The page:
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Roberto Perez records first career stolen base in Indians win over White Sox

Some snazzy defense late didn’t hurt, either.

MLB: Cleveland Indians at Chicago White Sox Jim Young-USA TODAY Sports

Stop me if you’ve heard this one before: Jose Ramirez crushed a baseball and Michael Brantley wasn’t too shabby either. That’s how the Cleveland Indians scored their second and third runs of the game tonight against the Chicago White Sox, but those aren't what I want to talk about in this recap. Copy and paste my reaction from any of Jose Ramirez’s other 30-plus home runs, you know the deal already.

No, I want to talk about Roberto Perez. A sequence of events that started poorly, had Rick Manning foaming at the mouth, Perez stealing a base, and eventually scoring.

First, the lack of hustle. Perez hit a ball directly to the the left fielder, who promptly whiffed hard on the catch. It’s hard to tell if Perez thought the ball was caught or he just didn’t want to run out an easy catch, but either way he wasn’t running full speed all the way to first base. This seemed to infuriate Manning, who went on a several-minutes long rant against Perez’s lack of hustle on the play.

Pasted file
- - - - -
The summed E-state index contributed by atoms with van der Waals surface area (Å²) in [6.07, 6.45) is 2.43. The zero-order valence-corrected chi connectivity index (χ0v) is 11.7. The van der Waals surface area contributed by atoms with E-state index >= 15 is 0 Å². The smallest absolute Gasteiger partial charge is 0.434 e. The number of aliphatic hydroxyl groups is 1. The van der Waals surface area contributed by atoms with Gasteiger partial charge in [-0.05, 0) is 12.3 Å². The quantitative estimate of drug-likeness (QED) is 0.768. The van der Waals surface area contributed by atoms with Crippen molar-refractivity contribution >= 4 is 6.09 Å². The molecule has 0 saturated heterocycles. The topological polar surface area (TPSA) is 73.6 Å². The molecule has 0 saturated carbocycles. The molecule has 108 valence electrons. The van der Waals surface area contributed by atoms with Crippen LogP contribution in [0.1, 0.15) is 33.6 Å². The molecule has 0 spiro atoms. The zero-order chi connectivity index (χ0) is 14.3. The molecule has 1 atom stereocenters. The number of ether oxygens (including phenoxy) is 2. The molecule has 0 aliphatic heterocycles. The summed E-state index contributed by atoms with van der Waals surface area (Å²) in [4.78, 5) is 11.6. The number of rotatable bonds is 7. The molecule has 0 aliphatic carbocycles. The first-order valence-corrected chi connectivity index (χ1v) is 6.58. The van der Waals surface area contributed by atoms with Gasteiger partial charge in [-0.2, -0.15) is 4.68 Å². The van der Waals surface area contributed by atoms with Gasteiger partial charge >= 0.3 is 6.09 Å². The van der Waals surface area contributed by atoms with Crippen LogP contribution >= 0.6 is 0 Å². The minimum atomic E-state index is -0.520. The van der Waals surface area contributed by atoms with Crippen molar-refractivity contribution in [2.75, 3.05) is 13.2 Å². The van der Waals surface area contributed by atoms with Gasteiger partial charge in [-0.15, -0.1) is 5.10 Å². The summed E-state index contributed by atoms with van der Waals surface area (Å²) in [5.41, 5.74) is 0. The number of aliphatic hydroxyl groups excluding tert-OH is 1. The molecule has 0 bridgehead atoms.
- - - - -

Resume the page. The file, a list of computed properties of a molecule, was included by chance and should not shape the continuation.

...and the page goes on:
But like a beautiful gift from the baseball gods, delivered on a pillow by glowing angels, Roberto Perez did the least Roberto Perez thing ever: He stole a base. It wasn’t like an egregious pitch where he had to steal or anything, either. Maybe he wanted to make up for the lack of hustle on the hit, or maybe Tito sent him to steal as punishment and his own personal amusement. I don’t know, but he felt the need for speed and shambled on down to second with vintage Roberto Perez speed. A bad throw by the catcher hit him, and he was able to make it all the way to third.

Back when I still had faith in Perez (and was a bouncing baby boy in the world of baseball writing), I wrote about Perez’s sneaky good base-running. Not much has come of it, but he finally had a chance today to prove, once again, that he can run smart — not fast — and be effective on the bases. Tonight it was enough to help open the scoring en route to a victory. Pretty special.

It wasn’t just a sub-par hitting catcher stealing his first-ever base that won the Indians this game, though (believe it or not), but some solid defense helped. Brad Hand and Jason Kipnis combined for a nifty out with runners on, and Greg Allen chased down a sky-high ball that was feet away from tying the game in the bottom of the ninth.

On the mound, Trevor Bauer twirled a gem — eight strikeouts, one solo home run and no walks over 6.1 innings and yet another 100-pitch game. The downside is that he left in the seventh inning after taking a Jose Abreu hit off the ankle. He walked off under his own power, but it’s scary and I’m scared and I want every important player in a bubble until October, dangit.

Cody Allen provided his normal heart-attack inducing heroics with the save, and somehow Brad Hand managed to not let a run score after throwing eight straight balls to start his night.

Baseball is weird and wonderful.